Ever start thinking you’re an utter failure at life, only to open Facebook and see that popular guy from high school having a public war with his third ex-wife about which one is the bigger drug addict? Ever start feeling that you’re finally comfortable in your own skin, only to notice a woman rocking gym clothes and a sports car, obviously wildly successful at everything she does?
As much as we hate to admit it, we’re creatures of comparison by nature. Just as you can’t tell how long a piece of wood is without a tape measure to compare it to, you need some sort of standard by which to judge your life, your situation, your very self. It’s normal. Not always healthy, but normal.
So here you come to yoga class, and you start again with the comparisons. “I’m not as flexible as she is.” “He’s so much stronger than I am.” “I can’t do that the same way she does, so I’m not ‘good’ at yoga.” “I’m going to get higher than he is in that pose, and that will make me more advanced.”
Comparison can be healthy, if used correctly, but consider this: In yoga, as in many aspects of our lives, comparison is dangerous.
One Size (Rarely) Fits All
Yoga is designed as an individual pursuit. In order to build relationships within our community, and to keep it affordable and feasible, yoga is generally taught in the form of group classes.
But a group class is not a “one-size-fits-all” proposition. When you enter a class for the first time, you’re likely walking in next to two people who have practiced for 10 years each, another who has practiced daily with the same teacher for six months, and three more who are there for their third or fourth class. If you look around, you may not be able to tell who is who.
Add that to the fact that you’re being taught in a way that you may not be used to. As opposed to standing up front and demonstrating each pose, the teacher often uses words to describe what you should do. If you’re a visual learner, you may be tempted to copy the students around you.
The Trouble With Copying
Each student has individual strengths and weaknesses. Where some bodies are naturally flexible (even hyper-flexible), they may not be strong. Others might be very strong but have trouble with balance. Some are flexible in some areas, tight in others, and have better balance on one side or another. Some clients have to make adjustments due to medical issues, and others are building toward specific goals.
When you’re looking left and right from your mat, you never know who is doing each pose as instructed, who is having trouble, and who is doing a more advanced version because they’ve had more instruction (or are showing off — hey, it happens to the best of us). Many students have been individually instructed to adjust certain poses to fit their bodies.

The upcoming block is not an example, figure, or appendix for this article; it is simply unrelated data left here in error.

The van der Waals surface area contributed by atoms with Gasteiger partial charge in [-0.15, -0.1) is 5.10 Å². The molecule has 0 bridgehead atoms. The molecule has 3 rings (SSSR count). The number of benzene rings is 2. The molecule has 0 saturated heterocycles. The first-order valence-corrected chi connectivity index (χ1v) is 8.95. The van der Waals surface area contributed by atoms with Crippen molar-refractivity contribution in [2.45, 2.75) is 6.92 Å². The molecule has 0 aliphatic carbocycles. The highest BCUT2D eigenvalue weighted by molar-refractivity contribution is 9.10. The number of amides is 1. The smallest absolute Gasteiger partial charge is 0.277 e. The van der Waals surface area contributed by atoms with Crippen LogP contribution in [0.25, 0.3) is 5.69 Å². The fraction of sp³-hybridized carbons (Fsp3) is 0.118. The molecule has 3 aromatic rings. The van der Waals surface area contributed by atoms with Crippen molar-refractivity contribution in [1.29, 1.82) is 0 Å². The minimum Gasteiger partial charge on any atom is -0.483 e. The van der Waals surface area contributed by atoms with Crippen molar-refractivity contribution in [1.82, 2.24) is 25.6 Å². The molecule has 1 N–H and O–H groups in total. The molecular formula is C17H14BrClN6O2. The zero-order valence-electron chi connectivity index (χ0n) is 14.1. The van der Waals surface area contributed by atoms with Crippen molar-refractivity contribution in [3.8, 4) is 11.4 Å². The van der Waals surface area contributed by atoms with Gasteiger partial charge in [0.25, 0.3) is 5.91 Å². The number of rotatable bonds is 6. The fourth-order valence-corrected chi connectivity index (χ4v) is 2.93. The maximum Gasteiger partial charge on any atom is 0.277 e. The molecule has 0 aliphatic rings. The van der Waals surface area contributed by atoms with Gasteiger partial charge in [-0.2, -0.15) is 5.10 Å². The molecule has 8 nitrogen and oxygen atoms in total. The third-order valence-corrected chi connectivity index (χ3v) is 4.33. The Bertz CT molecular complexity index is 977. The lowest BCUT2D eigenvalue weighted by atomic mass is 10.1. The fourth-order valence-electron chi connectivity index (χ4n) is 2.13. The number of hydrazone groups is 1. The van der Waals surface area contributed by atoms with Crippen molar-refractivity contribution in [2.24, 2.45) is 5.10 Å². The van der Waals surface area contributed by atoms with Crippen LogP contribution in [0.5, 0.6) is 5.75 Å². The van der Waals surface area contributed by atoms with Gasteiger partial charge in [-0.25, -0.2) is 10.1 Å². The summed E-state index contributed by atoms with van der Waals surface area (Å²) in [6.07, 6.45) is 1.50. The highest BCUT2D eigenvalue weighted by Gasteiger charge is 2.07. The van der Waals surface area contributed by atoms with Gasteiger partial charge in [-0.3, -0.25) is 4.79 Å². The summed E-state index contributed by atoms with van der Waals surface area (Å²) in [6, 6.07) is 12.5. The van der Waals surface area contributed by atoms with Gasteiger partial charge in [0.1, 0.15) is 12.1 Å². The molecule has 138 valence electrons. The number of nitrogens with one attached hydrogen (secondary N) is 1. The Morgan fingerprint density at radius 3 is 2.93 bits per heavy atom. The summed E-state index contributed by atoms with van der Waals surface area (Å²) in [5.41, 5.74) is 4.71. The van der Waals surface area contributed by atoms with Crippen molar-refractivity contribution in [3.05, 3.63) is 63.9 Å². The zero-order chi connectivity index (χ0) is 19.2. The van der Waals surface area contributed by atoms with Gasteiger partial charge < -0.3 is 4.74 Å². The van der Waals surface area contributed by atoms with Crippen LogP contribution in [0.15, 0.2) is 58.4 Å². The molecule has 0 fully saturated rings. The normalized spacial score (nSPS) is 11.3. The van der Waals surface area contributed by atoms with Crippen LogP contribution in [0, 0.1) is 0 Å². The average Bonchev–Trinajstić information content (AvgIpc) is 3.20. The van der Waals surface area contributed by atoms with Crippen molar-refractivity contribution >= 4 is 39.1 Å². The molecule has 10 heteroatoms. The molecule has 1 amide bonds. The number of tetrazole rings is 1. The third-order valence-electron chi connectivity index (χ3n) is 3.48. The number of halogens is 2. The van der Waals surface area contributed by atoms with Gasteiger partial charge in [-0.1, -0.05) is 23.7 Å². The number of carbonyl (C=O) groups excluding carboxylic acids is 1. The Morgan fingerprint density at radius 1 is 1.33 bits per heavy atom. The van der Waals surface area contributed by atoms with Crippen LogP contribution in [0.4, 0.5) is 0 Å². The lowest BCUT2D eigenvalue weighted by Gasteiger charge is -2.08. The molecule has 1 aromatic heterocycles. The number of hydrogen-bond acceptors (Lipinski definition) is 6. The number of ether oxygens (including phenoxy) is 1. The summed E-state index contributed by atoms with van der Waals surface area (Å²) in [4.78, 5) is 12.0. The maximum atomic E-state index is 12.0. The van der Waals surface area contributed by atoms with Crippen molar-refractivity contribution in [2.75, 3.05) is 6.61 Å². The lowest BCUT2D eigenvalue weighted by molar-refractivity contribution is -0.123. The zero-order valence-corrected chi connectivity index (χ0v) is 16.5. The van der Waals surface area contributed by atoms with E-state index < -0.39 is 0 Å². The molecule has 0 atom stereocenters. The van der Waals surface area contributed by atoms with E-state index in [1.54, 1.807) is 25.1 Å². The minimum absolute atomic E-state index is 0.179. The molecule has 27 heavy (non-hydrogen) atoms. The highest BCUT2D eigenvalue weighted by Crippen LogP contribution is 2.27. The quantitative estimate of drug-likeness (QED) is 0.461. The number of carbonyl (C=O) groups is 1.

So what should you do?
Focus On Yourself!
Yoga is one of the few times you’ll hear someone say — often — that you should be completely and utterly self-involved. Focus on how your body feels. It’s all about you. Close your eyes if you need to. Listen to your instructor’s voice, and tune everyone else out.
This is easier said than done.
In a world where competition is king, and where we measure success by looking left and right, focusing on our own progress (or sometimes even lack of progress) can seem impossible. We’ve compiled a few tips to help keep you focused on the important part of your yoga practice — you:
- Create a bubble. Imagine that you’re in your own little world, just the space on and around your mat. Focus all your energy, attention and focus on that space. Not left. Not right. Not ahead, not behind. Inside your bubble is all that counts. Of course, there’s one exception:
- Focus on drishti. Find a spot on the wall, or sometimes the floor, that isn’t moving. Draw your gaze, your breath, and your focus toward that point. Let yourself develop tunnel vision for that one point in space. Everything outside of that spot can become blurry and indistinct.
- Your breath is your anchor. Each inhale and exhale, every breath, is the foundation of your yoga practice. For as much of the class as possible, tune in to each and every breath. Let that calm you, center you, and take your attention away from others in the class.
- Honor your body, listen to your teacher. Your body is the first indicator of what you should do. The second is the words of the teacher. Try hard not to copy movements that you see.
- If all else fails, close your eyes. When it’s safe to do so, close your eyes and experience your practice without seeing. This helps you resist the temptation to look around you at others. Yoga with eyes closed can be a magical experience.
- Forgive yourself. If none of these tips work, and you still find yourself lost during class, know you can always ask a question, take a break, or do the parts that you can. It’s a sign of maturity in a yoga practice when a student is comfortable taking a break or speaking up. This is not a sign of weakness; it’s a sign that you understand and respect your body.
Comparison That Works
So if we naturally tend to compare, and yet we can’t compare ourselves to each other (or to those darn Instagram models who set themselves up into yoga poses in their undies), then what can we compare?
We can compare ourselves to ourselves. Do you feel better after yoga practice? Is your balance improving? Are you better able to handle stressful situations, do you have a longer fuse, or do you notice more strength in your arms? Are you more calm, self-assured or happy?
The best comparison we can make is to notice how the time, effort and commitment we devote to a yoga practice changes our lives and the lives of those around us.